Both of my prior reviews commented on the story structure and the skill with which Salyards has executed his story. With Chains, Salyards is just as deft but now has two prior books to reference. This depth of prior material allows Salyards to pack additional meaning into each scene and each bit of dialog. Conversations take on dual meaning, both the implicit and the explicit, while references to prior scenes are buried in innocuous language and settings. This adds depth and punch to the unfolding narrative-- a richness missing from prior novels that lends weight and gravity to Chains.
Equally amazing is how Salyards successfully juggles the widely increased scope. Both prior novels were fairly narrow; the characters move from Point A to Point B. In between, they face conflict. This simple structure allowed the characters and dialog to remain front and center. In Chains, the scope explodes as Braylar and crew pierce the Godveil, encounter the Deserters, escape, engage in a coup of the current Emperor, and wage a war of enormous import. Yet, within the dizzying explosion of worldbuilding-- which was unexpected giving the parsimonious nature of the prior novels-- Salyards does not lose site of the novel’s pillars, its characters. They remain front and center and their stories continue.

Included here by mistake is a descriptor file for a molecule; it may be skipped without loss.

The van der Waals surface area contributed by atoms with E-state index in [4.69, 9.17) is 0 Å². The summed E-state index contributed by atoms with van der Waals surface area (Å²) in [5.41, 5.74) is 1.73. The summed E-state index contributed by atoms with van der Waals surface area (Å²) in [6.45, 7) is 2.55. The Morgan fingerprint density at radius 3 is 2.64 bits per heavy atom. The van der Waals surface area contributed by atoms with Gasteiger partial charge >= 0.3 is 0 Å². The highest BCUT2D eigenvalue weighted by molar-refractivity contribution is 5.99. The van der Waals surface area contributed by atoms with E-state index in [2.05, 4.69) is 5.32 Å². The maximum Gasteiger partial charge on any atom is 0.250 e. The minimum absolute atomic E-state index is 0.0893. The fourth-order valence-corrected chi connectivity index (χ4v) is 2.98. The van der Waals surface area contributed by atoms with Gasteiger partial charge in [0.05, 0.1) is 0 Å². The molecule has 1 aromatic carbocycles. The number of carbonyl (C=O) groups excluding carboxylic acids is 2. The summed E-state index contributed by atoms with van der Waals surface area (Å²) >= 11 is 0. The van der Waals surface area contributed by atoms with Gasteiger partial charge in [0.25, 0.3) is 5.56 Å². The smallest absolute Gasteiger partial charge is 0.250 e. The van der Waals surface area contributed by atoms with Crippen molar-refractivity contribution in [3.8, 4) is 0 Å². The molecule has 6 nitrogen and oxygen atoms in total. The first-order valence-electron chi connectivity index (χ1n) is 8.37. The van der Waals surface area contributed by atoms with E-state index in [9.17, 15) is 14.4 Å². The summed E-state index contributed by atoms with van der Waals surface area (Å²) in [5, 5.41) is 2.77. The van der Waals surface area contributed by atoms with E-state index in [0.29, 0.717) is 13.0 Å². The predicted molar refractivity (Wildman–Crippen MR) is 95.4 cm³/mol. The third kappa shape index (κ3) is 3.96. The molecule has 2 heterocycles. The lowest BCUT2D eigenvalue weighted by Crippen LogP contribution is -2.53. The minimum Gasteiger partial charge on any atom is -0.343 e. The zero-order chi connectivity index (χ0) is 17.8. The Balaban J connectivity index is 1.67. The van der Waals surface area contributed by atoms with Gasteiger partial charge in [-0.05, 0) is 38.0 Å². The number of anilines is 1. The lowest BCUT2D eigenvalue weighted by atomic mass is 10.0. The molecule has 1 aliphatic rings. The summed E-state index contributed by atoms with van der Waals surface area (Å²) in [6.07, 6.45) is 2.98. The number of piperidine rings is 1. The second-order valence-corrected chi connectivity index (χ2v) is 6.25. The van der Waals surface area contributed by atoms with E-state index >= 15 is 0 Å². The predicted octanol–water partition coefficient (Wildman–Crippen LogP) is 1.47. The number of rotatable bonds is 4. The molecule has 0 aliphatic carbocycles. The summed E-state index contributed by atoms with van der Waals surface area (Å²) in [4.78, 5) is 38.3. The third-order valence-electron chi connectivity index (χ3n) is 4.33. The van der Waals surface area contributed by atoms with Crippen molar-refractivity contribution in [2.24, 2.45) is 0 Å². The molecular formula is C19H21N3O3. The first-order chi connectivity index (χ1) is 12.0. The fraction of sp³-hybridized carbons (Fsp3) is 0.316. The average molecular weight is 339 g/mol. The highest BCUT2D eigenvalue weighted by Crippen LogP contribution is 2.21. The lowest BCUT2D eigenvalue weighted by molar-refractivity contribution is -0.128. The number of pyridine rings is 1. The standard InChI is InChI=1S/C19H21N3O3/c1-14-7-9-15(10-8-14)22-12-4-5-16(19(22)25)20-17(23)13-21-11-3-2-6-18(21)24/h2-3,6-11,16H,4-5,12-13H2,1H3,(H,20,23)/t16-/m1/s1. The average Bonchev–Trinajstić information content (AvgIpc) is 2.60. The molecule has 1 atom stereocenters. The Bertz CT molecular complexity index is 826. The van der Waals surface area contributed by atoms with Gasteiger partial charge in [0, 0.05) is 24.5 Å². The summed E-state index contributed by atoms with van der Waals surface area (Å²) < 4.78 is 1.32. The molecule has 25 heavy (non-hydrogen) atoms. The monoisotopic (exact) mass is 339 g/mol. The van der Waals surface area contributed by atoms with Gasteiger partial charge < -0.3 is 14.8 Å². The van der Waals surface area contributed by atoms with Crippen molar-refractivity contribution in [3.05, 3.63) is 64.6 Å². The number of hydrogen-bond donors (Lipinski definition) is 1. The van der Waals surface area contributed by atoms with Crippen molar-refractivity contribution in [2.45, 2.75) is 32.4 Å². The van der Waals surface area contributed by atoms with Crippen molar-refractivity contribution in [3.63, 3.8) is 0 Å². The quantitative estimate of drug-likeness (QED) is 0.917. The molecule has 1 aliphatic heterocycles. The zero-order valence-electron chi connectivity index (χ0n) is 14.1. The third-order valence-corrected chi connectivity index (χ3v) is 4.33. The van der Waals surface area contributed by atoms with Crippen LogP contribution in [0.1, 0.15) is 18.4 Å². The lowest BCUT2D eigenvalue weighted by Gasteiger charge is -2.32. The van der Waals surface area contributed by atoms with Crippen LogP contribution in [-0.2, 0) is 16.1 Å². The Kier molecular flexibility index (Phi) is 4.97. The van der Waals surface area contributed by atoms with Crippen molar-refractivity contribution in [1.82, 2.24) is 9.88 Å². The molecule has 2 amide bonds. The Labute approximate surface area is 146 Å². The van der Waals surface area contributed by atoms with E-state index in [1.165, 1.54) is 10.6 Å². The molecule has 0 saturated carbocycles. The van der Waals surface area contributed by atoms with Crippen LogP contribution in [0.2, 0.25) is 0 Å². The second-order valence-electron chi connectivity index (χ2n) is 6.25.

The ultimate revelation in Chains is how little the world matters compared to the characters. There is no ‘chosen one’. There is no grand plot that imperils the world. There is a far larger story instead: the story of Braylar and Soffjian as told by Arkamandos. Only as Chains winds to a close does Salyards reveal the importance of Braylar’s recounting of his childhood and his relationship with his sister. This story-- a story of children, family, and tribe-- intertwines with the current bloody struggle. As one is brought to a close, so is the second.
What Bloodsounder’s Arc is about is violence. It is about a father who sought to protect his children from violence only to have violence rip them from his protection. Bloodsounder’s Arc is about how this violence defines its participants in spite of their motivations or qualities, damages them, and ultimately consumes them-- even when they ‘win’. Those who witness and record the story, an archivist perhaps, are forever changed by the violence. This story is powerful and its ending is both bittersweet and satisfying.
Chains of the Heretic by Jeff Salyards is a great novel. Salyards skillful use of literary language and plot structure elevates the novel and shines a spotlight on the human element, allowing the rest of the world fade into the backdrop. Chains is a great example of how “fantasy plus literary fiction can achieve things that frank blank realism can’t” and continues this debate so recently sparked anew by Kazuo Ishiguro. I cannot recommend Chains of the Heretic and the Bloodsounder’s Arc enough. It is simply one of the best examples of modern genre and hopefully foreshadows where it is going. I look forward to Jeff Salyards' next project.
“You told me not so very long ago that having tasted a touch of grief, I was that much closer to living a complete life. Perhaps I am just further along the road now.”
"...but some vengeance I’d held onto for so many years it putrefied.”Chains of the Heretic by Night Shade Books
Image Source: jeffsalyards.com
Review Copy: ARC Provided by Jeff Salyard's & Night Shade Press